Yolanda, I enjoyed your message and I believe you have a point, but now how
do we go about this noble task? I always get "poo-pooed" when I try to
defend my profession. It seems to be the "way of the world". Please, I'm
interested in any suggestions that you might have... do tell.
With much sobriety,
----- Original Message -----
From: Y.R. Brown <firstname.lastname@example.org>
To: ArtsEdNet Talk <email@example.com>
Sent: Sunday, July 14, 2002 1:22 PM
Subject: Thanks for the advice on the job!
> Hello Colleagues,
> Thanks to all of you that offered me sage advice and knee slapping humor.
> Your commentaries of the situation I outlined speak loudly about the
> administrative leadership in our schools or lack thereof.
> I am however, concerned that conventional logic supercedes that of good
> collegial rapport and common sense. The fact that the teacher and the
> principal are both professionals suggest a better working relationship.
> from what you all are saying that is bullhockey. Why are we treated so
> poorly and what are we doing about it. So many of your comments even those
> couched in humor suggest that hierachial games are the norm, the old trope
> of subordination and bullying is understood by the masses of art teachers
> particular as standard fare.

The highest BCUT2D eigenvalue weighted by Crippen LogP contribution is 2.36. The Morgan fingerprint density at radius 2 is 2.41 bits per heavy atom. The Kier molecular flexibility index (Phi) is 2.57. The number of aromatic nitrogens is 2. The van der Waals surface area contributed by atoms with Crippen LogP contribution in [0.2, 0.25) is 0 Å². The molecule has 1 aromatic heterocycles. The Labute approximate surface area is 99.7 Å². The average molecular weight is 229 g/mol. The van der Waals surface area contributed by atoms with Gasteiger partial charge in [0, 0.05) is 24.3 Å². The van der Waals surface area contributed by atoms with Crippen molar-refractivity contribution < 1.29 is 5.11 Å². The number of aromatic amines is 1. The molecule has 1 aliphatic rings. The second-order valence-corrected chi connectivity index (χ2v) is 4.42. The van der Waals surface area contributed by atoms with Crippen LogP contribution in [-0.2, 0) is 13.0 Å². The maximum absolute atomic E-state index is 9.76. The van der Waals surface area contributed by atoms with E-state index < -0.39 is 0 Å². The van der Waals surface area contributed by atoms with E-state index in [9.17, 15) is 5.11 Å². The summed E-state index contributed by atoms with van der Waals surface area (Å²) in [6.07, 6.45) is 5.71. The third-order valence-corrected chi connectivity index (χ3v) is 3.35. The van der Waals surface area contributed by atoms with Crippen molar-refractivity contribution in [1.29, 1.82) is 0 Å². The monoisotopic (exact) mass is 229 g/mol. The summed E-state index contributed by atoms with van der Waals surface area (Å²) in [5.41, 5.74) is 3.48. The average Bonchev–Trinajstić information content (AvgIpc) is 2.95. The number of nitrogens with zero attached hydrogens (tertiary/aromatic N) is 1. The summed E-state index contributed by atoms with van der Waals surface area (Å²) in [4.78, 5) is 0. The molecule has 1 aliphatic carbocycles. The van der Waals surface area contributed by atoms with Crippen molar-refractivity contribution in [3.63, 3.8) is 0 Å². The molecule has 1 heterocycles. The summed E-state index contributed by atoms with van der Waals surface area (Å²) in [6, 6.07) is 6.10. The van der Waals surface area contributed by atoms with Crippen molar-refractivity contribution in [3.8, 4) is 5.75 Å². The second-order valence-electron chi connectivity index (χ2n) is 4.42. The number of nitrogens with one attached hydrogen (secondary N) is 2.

> Many of the comments I received lead me to believe that teachers have no
> real voice, especially the art teachers. The fact that principals
> were once teachers, but across the board treat teachers poorly is abysmal.
> The fact that most curricular goals be they state, national or local
> integrate the arts and use visual art often means that art teachers have
> more power than they are giving themselves credit for.
> What are state and national art and education organizations for? It
> that they protect no one, they do not make principals or fine arts
> act in respectful, professional and honorable ways and they provide no
> power leverage for their constituency.
> To read your comments daily on this list makes me fill lucky to be a part
> a vibrant, creative community. I also feel sad that we have no power or
> voice in how we are treated across the board. The fact that many of us
> women, not rich, but are committed to our students and the arts means we
> in a precarious, unrewarding and troublesome position. It looks like we
> need a civil rights type of movement in arts education or my situation and
> that of others on this list will presist.
> By this time you all may be howling with laughter at what appears to be my
> naivete. But, I say if they are using the arts to make it happen for
> school, their district, why not get a decent salary, have your
> needs met, and become a real player at the education table. We are rich
> knowledge and professional expertise, lets start weilding it.
> Imagine a day without the art specials(dance, drama, music and visual art)
> teachers. The other subject teachers would lose their proverbial mines.
> Absence is said to make the heart grow fonder, hopeully it make for more
> money and less bullhockey too.
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